Big Sexy Circus City, Edinburgh Festival Fringe; 14th August 2015
Wings In My Heart is an extraordinary work of circus innovation developed by the husband and wife team Rigolo: Lena Roth and visionary artist Maedir Eugster – famed for creating the Sanddorn Balance that has found recent internet celebrity, and which is performed by their youngest daughter Marula Rigolo as a pin-drop finale to this show. Wings had its World Premiere in autumn 2014 and is now appearing in the UK for the first time.
In a search for personal freedom and peace – its symbol a feather, whose presence builds throughout the full-length production – the figure of Marula progresses through strange worlds to find her own serenity, taking the loose narrative of ‘voyage and return‘ that has seen such success in the Cirque Du Soleil canon.
One of Eugster’s key signatures in Wings is visual illusion, with people and objects materialising and transforming like a dream come to life. Live and recorded music, dance, and aerial performance with excitingly novel equipment combine to produce a spellbinding show that will inevitably go on to become iconic in the genre.
Wings has an elemental nature, in keeping with the Eastern philosophy that inspires and drives the piece. While air and flight take the most significant prominence, we are grounded by the tap dancing of Daniel Borak, beating the rhythm of life with live drumming from Julius Oppermann in a percussive jam, or swirling in the sand with Kemal Dempster; the opening of the show sees a line of flame transmute into a life-giving pool of water.
Projected texts on two side screens pen spiritual concepts that inform the acts that follow. The solid black and white of the projection design sits rather awkwardly with the aesthetic qualities of the rest of the show – which is ambitiously lit and includes costumes which devolve from great intricacy leading to a simpler purity of spirit – but are at least easily legible. Particularly in the first half, not all the lighting choices pay off, but when we are sprinkled with scattered rays, or watching glowing arms become wings of their own, then the effects are remarkable.
Wings In My Heart introduces wholly original acts to the circus repertoire: a pair of spinning frames that whirl with the bodies of Jennie Ritchie and Suren Bozyan and with their own momentum as counterpoint to the dancing pair, often looking millimetres away from collision; shifting harmonics of dance and physics (such as explored in 4X4), revealed through a newton’s cradle and the acrobatically limber company weaving in and around the swaying globes that then become a galaxy, a universe, the music of the spheres; Karyna Konchakiviska and Bozyan again in a pas de deux mediated by the ropen pulley that both separates and connects them, growing to a leaping bell-ringers’ struggle that leaves my mouth agape.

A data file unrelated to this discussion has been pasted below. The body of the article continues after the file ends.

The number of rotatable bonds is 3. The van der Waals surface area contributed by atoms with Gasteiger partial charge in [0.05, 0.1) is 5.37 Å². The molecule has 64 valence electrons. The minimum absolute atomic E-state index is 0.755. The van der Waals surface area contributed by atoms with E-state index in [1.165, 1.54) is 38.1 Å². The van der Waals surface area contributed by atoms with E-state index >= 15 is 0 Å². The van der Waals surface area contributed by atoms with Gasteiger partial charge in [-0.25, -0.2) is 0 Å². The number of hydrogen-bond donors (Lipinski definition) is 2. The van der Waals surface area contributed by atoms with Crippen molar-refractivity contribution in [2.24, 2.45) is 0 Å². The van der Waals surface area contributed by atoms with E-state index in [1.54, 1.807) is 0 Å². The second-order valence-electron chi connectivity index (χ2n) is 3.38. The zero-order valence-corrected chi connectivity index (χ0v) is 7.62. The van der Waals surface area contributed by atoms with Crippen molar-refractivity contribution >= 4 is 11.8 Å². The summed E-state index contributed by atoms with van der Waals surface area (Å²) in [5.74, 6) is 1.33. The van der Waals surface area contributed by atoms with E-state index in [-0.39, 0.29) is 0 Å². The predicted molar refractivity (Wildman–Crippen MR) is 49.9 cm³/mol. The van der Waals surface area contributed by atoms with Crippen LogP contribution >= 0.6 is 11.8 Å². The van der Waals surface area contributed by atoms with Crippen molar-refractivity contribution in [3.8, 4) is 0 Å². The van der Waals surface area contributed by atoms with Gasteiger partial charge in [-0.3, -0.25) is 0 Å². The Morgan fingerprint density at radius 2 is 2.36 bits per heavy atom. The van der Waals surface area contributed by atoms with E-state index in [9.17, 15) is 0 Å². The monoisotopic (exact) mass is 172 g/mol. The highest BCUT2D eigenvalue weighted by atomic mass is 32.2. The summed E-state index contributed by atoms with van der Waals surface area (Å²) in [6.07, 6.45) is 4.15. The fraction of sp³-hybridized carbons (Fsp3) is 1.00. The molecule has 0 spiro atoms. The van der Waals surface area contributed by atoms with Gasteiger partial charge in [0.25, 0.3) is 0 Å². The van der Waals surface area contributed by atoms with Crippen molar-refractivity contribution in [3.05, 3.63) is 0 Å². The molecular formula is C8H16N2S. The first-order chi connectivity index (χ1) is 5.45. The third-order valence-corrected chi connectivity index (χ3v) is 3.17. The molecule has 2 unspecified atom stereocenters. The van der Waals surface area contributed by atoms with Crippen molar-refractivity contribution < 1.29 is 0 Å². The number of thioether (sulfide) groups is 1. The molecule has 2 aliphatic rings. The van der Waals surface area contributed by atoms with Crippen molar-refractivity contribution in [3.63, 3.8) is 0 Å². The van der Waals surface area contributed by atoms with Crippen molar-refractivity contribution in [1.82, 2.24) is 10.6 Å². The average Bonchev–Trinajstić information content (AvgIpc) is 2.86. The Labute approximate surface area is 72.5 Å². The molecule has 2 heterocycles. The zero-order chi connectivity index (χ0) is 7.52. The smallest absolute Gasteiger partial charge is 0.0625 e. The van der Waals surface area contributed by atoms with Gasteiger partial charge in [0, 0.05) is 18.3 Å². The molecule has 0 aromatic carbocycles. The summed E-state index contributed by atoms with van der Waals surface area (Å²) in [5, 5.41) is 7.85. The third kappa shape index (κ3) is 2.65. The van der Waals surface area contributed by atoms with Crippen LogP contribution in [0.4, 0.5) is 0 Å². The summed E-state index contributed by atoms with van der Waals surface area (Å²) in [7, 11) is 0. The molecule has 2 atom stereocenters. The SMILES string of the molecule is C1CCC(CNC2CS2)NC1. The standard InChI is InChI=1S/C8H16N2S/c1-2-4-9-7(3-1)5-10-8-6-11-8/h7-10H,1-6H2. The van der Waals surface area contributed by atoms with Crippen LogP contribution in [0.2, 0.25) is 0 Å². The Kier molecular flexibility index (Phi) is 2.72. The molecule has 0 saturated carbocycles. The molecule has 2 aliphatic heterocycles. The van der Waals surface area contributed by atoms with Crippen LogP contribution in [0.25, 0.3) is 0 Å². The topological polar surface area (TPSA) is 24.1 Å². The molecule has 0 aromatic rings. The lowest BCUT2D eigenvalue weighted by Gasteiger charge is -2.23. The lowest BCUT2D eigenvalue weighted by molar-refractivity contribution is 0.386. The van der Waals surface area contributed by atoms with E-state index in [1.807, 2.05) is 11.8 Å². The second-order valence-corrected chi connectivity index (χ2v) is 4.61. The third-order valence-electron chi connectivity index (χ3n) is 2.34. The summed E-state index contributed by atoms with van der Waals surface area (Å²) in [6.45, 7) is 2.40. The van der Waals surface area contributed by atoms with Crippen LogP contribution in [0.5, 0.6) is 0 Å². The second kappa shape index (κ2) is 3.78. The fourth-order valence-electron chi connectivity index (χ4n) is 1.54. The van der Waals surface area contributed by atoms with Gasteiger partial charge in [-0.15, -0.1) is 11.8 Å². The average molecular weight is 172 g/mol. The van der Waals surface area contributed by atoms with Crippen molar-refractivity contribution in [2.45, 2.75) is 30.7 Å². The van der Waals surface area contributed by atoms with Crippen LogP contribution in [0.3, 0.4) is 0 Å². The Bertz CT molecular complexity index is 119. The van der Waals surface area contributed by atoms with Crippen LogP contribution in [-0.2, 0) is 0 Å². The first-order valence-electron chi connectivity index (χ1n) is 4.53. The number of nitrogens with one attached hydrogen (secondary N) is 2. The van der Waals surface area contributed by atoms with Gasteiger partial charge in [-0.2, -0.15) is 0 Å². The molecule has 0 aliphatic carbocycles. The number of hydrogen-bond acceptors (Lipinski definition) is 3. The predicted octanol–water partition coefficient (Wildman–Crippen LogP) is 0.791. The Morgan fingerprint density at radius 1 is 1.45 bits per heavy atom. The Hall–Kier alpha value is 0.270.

After the interval, a bird in the form of a kite flies in the tent, and a green lit storm shakes us; the drama is tangible, even if the use of circus’ own ominous codes is missed. Ritchie manipulates a giant pair of mechanical wings into a regular graceful waft through her turns and acrobatic relationship to the central pivot, soaring down to raise Marula into a cloudswing suspended underneath, gifting her with the palm rib that suggests the famous balance act to come.
Marula’s image is formed, Picasso-like, from fragmented shards of birds, while Oppermann rolls a large swirling drum. From a desert sandscape Borak and Dempster rediscover their playfulness and light. Finding her own wings, to the sounds of breath and meditative chanting, Marula begins to build the YouTube sensation. Live before us the tension is thrilling. Slowly rotating, she adds piece after piece, as if creating a ladder in perpetual motion, with supreme control over her own weight centre.
The final image has more power to it than I could have conceived, and I find myself unable to catch my breath, a face full of tears. A sweet and human ending reconnects the performers and the audience to the realities of our world, but I need to take a minute to recompose myself.
The show, less than a year old, is not perfect, but I don’t think I would be understating the case to mark Eugster as a genius of creation. If I could revisit my Fringe experience for one night, this is the show I would be returning to see.